Saturday, January 28, 2012


Making a small cottage with a thatched roof. Decided on the standard method of using teddy bear fur. First, I cut pieces of fur a half inch or so larger than the sanded roof all the way around. Glued the fur to the roof being careful to ensure the nap direction of the fur ran from roof peak towards the bottom edge.

Once the glue was dry I trimmed the edges by barely cutting through the fur’s backing within a quarter inch of the edge and pulling the excess away.

Using a scrubbing motion to make sure the paint got into the fur I painted it a yellowish brown.

Before the paint dried I combed the roof to indicate individual thatch reeds…

Then jammed the comb against the nap to separate individual rows. Let it all dry.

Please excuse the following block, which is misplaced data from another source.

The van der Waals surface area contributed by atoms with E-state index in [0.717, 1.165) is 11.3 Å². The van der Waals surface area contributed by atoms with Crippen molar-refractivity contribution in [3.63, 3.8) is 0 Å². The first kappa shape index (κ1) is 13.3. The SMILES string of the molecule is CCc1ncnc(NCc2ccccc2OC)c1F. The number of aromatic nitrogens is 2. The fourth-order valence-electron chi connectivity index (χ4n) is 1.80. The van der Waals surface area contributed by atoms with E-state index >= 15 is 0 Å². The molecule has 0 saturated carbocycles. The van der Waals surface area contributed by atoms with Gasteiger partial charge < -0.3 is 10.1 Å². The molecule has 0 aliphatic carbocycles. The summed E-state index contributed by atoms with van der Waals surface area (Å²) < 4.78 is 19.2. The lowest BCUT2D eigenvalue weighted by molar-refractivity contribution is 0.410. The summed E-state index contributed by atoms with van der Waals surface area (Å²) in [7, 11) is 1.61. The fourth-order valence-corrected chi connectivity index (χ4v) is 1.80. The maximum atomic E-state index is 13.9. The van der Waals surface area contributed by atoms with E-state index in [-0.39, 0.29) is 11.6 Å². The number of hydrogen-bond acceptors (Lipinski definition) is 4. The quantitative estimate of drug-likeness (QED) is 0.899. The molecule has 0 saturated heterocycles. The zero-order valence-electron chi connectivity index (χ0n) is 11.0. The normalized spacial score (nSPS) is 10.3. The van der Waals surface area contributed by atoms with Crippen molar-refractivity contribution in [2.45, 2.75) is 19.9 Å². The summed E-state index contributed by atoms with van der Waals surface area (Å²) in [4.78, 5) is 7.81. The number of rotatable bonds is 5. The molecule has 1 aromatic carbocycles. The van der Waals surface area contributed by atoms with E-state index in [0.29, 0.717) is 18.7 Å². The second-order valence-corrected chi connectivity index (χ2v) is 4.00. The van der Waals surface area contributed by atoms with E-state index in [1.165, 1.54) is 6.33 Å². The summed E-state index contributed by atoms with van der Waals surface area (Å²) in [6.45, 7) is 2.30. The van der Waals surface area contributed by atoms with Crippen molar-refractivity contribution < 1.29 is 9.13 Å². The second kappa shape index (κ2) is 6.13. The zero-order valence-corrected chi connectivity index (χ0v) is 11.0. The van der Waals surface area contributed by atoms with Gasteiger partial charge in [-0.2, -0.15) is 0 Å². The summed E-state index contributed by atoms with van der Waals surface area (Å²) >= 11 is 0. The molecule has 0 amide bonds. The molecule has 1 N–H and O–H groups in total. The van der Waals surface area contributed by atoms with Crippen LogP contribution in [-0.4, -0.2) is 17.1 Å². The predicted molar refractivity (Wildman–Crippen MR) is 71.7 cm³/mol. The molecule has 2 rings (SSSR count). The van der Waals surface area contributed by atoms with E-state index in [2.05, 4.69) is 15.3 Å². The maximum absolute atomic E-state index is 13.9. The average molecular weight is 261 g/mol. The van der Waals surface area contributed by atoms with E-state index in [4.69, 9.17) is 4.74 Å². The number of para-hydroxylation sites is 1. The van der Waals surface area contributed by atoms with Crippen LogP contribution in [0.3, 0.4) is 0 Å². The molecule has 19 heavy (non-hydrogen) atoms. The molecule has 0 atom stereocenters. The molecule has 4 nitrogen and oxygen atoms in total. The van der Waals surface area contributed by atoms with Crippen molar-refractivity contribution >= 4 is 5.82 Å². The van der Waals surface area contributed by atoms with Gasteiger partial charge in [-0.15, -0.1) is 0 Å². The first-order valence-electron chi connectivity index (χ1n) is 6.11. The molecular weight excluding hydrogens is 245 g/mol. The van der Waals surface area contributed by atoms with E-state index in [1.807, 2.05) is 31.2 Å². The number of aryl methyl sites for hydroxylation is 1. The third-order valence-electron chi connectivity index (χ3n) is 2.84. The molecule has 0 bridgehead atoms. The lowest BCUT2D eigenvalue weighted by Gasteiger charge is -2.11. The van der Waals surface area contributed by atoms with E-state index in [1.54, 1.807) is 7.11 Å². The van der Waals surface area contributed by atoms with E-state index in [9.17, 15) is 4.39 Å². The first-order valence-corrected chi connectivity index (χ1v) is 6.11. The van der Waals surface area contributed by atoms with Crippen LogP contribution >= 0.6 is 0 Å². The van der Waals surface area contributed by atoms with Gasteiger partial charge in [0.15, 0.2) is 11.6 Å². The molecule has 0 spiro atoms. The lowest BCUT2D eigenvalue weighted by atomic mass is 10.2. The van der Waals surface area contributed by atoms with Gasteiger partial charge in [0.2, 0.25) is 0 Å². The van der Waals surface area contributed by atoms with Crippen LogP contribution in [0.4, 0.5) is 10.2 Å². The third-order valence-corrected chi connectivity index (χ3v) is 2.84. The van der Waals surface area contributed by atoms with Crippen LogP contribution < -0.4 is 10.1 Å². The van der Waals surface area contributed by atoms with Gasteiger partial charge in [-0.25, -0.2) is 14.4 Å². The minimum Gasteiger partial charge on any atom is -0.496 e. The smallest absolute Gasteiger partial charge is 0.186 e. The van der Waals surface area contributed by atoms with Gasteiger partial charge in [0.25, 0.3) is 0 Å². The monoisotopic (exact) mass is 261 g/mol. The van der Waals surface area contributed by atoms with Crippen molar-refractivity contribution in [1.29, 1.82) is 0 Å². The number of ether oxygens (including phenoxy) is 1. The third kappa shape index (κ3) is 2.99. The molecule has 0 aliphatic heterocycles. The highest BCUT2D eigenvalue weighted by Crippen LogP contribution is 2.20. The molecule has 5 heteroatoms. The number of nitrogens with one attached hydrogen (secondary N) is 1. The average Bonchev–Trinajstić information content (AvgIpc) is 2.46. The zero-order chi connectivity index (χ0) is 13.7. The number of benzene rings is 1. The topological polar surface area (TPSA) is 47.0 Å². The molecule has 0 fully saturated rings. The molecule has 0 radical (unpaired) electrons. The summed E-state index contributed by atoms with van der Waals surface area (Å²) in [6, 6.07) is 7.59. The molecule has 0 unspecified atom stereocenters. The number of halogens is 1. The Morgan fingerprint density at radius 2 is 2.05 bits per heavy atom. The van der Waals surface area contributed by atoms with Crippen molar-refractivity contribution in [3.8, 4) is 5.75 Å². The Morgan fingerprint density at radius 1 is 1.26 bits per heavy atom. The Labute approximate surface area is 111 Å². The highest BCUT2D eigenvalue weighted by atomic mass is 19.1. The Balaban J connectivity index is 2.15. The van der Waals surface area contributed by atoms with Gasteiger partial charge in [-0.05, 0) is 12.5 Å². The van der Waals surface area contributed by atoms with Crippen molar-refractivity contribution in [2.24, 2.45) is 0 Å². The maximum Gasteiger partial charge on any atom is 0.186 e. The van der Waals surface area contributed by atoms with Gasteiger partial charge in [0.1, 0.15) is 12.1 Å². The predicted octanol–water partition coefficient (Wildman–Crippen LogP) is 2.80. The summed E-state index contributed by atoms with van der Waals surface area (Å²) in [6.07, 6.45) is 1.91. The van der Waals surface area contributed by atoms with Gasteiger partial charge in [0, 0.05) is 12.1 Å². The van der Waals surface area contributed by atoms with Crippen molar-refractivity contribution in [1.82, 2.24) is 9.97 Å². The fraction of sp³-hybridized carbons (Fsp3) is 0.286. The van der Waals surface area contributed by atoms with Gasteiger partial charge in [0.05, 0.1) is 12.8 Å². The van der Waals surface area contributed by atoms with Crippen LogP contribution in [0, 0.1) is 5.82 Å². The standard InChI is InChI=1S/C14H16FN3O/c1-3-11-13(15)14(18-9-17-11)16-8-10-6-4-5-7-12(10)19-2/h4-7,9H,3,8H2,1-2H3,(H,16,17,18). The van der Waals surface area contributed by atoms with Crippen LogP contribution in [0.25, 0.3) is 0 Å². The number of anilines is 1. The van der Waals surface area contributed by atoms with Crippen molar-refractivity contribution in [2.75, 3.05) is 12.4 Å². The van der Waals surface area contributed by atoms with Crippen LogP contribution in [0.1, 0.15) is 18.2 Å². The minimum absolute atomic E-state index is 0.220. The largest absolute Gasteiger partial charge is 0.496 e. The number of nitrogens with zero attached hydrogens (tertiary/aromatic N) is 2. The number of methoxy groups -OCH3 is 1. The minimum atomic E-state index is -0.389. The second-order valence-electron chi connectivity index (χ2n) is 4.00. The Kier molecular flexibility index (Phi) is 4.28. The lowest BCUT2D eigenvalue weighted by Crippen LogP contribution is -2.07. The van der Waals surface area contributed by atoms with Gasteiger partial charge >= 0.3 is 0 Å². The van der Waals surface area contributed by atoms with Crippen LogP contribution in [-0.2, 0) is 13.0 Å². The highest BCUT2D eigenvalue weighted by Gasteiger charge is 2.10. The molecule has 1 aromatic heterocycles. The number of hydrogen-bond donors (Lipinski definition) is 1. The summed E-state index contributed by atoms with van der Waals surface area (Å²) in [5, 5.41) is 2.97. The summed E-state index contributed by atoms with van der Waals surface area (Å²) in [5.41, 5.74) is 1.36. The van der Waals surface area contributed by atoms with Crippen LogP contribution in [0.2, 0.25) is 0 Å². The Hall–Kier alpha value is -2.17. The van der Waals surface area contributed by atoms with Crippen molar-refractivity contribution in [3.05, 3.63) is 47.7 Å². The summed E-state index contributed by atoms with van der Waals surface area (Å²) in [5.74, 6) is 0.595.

The roof looked too yellow to me so I washed it a grayish brown, drybrushed it a light gray, and snipped away errant bits to neaten it up.

ALTERNATE: Another method is to use a terry cloth. An excellent tutorial is at I decided not to have separate rows this time. I used an old green towel, which added an extra step of spray painting the roof black after the Scenic Cement had dried. The resulting roof is much different that the previous one.

Tuesday, January 3, 2012

DETAILS 3: Signs, Bit Boxes

Signs are cool! Using them on the tabletop helps set a scene location as well as give combatants a bit of cover.

These were all made using INKSCAPE, a great FREE graphics program that lets you resize things without losing clarity! It’s really simple to make signs using downloaded fonts and backgrounds.

Here’s one of the tackle boxes I use for keeping bits. Second row down has critters. I “hide” one near or on most of the Medieval buildings I make. They bring a smile to viewers. Looks like the larger snakes have slithered down to the bottom row.

I keep my bit boxes in bins. I also store my buildings in larger tubs as well (not shown). Everything together, nice and handy to get at.